Tonys tap 'Jersey Boys' as best musical. 'History Boys' grabs six trophies and 'Drowsy Chaperone' claims five.
The team behind "The Jersey Boys" accepts their award at the end of the night. (Jeff Christensen / AP)
Its main competitor, the Toronto-spawned "The Drowsy Chaperone" — a frothy, affectionate valentine to the traditional Broadway musical that received its U.S. premiere at the Ahmanson Theatre in November — rang up bigger Tony numbers, topping "Jersey Boys" five to four. "Drowsy" took the awards for best book of a musical, score, sets, costumes and featured actress, Beth Leavel, who plays the title role.
But "Jersey Boys," which originated at La Jolla Playhouse, took the marquee categories of best show, actor and featured actor.
The dramatic categories at the Tonys were dominated by "The History Boys," an import from England's National Theatre. It took six awards: best play, director for Nicholas Hytner, featured actress for Frances de la Tour, sets, lighting and actor for Richard Griffiths, who plays an idiosyncratic but idealistic schoolmaster preparing a group of teenage boys for high-pressure entrance exams for Oxford and Cambridge.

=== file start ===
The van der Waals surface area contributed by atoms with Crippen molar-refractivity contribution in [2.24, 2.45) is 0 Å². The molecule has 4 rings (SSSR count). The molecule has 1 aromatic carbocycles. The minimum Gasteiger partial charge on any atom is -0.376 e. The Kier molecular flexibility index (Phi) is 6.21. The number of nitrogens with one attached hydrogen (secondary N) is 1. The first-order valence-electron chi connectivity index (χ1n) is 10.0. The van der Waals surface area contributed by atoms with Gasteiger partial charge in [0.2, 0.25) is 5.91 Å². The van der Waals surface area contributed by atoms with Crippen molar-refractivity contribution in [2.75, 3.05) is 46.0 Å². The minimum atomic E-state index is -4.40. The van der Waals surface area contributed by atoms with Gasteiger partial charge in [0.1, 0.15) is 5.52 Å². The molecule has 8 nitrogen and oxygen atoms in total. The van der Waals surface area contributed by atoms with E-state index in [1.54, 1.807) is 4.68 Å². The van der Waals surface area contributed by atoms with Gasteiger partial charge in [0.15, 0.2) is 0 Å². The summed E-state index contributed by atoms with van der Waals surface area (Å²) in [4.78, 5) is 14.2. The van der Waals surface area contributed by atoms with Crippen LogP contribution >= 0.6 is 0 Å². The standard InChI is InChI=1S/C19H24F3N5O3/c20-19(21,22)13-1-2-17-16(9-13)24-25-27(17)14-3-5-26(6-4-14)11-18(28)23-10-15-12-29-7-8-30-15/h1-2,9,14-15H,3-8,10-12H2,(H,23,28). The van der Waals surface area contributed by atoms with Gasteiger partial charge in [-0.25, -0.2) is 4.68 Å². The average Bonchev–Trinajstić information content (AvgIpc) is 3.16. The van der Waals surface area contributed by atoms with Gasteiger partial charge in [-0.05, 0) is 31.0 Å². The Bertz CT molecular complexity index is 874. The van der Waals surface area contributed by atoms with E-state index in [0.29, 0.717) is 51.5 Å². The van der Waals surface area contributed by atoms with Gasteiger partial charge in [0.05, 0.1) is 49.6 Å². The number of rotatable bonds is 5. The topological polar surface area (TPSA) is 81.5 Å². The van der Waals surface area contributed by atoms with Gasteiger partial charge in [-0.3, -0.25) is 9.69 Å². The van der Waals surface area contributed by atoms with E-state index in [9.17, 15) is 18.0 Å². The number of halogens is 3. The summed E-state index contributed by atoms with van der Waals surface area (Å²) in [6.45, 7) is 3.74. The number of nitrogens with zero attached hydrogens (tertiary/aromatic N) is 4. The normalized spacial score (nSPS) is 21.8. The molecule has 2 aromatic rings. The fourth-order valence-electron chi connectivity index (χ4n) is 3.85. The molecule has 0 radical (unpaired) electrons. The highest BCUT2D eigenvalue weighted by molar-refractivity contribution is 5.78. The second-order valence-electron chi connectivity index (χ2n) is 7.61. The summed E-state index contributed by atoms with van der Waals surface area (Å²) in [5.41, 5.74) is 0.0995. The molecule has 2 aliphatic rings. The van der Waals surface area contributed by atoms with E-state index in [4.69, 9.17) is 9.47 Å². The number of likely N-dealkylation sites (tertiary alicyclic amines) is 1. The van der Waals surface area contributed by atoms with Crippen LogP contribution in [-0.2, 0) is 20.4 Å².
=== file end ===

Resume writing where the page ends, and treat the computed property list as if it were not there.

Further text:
Another Briton, Ian McDiarmid of "Star Wars" fame, won for featured actor in a play as the wry cockney manager of a drunken itinerant mountebank in "Faith Healer."
Cynthia Nixon's award for leading actress, playing a bereaved mother in "Rabbit Hole," and the revival award for Clifford Odets' Depression-era "Awake and Sing!" prevented a British sweep in the dramatic categories. Coming in a year when the Pulitzer Prize board refused to award a prize for best play, the evening was not a rousing one for the American dramatic stage.
LaChanze, who starred as Celie, the much-abused, resiliently enduring protagonist of "The Color Purple," won for leading actress in a musical. Her victory was a major upset, because the lesser-known actress, a first-time nominee, was up against a field that included established, Tony-festooned stars in Sutton Foster ("The Drowsy Chaperone"), Patti LuPone ("Sweeney Todd") and Chita Rivera ("Chita Rivera: The Dancer's Life").